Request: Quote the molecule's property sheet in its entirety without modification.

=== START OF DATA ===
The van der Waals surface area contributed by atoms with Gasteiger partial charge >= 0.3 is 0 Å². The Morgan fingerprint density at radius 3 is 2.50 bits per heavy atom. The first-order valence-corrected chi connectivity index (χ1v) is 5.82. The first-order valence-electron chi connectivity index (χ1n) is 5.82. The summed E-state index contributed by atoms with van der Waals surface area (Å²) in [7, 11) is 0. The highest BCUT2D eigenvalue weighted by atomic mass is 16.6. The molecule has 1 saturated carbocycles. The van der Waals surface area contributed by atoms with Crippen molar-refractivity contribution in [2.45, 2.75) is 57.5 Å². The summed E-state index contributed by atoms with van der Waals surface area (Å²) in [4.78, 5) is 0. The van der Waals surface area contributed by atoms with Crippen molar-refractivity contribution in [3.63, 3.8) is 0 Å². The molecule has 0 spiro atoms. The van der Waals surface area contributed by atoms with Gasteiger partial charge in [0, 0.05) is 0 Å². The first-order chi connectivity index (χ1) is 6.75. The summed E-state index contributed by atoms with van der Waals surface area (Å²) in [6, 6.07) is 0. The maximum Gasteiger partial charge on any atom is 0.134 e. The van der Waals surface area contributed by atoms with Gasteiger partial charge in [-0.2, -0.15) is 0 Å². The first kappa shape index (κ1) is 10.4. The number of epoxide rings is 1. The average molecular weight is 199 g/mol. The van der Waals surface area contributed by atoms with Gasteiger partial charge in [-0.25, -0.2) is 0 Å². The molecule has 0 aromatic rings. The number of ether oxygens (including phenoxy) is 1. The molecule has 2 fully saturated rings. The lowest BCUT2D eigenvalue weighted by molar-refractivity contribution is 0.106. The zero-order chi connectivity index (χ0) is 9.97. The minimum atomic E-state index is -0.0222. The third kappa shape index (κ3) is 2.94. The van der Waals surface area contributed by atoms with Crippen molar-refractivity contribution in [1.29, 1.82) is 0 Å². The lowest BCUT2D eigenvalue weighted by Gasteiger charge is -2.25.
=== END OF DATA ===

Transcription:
The van der Waals surface area contributed by atoms with Gasteiger partial charge >= 0.3 is 0 Å². The Morgan fingerprint density at radius 3 is 2.50 bits per heavy atom. The first-order valence-corrected chi connectivity index (χ1v) is 5.82. The first-order valence-electron chi connectivity index (χ1n) is 5.82. The summed E-state index contributed by atoms with van der Waals surface area (Å²) in [7, 11) is 0. The highest BCUT2D eigenvalue weighted by atomic mass is 16.6. The molecule has 1 saturated carbocycles. The van der Waals surface area contributed by atoms with Crippen molar-refractivity contribution in [2.45, 2.75) is 57.5 Å². The summed E-state index contributed by atoms with van der Waals surface area (Å²) in [4.78, 5) is 0. The van der Waals surface area contributed by atoms with Crippen molar-refractivity contribution in [3.63, 3.8) is 0 Å². The molecule has 0 spiro atoms. The van der Waals surface area contributed by atoms with Gasteiger partial charge in [0, 0.05) is 0 Å². The first-order chi connectivity index (χ1) is 6.75. The summed E-state index contributed by atoms with van der Waals surface area (Å²) in [6, 6.07) is 0. The maximum Gasteiger partial charge on any atom is 0.134 e. The van der Waals surface area contributed by atoms with Gasteiger partial charge in [-0.2, -0.15) is 0 Å². The first kappa shape index (κ1) is 10.4. The number of epoxide rings is 1. The average molecular weight is 199 g/mol. The van der Waals surface area contributed by atoms with Gasteiger partial charge in [-0.25, -0.2) is 0 Å². The molecule has 0 aromatic rings. The number of ether oxygens (including phenoxy) is 1. The molecule has 2 fully saturated rings. The lowest BCUT2D eigenvalue weighted by molar-refractivity contribution is 0.106. The zero-order chi connectivity index (χ0) is 9.97. The minimum atomic E-state index is -0.0222. The third kappa shape index (κ3) is 2.94. The van der Waals surface area contributed by atoms with Crippen molar-refractivity contribution in [1.29, 1.82) is 0 Å². The lowest BCUT2D eigenvalue weighted by Gasteiger charge is -2.25.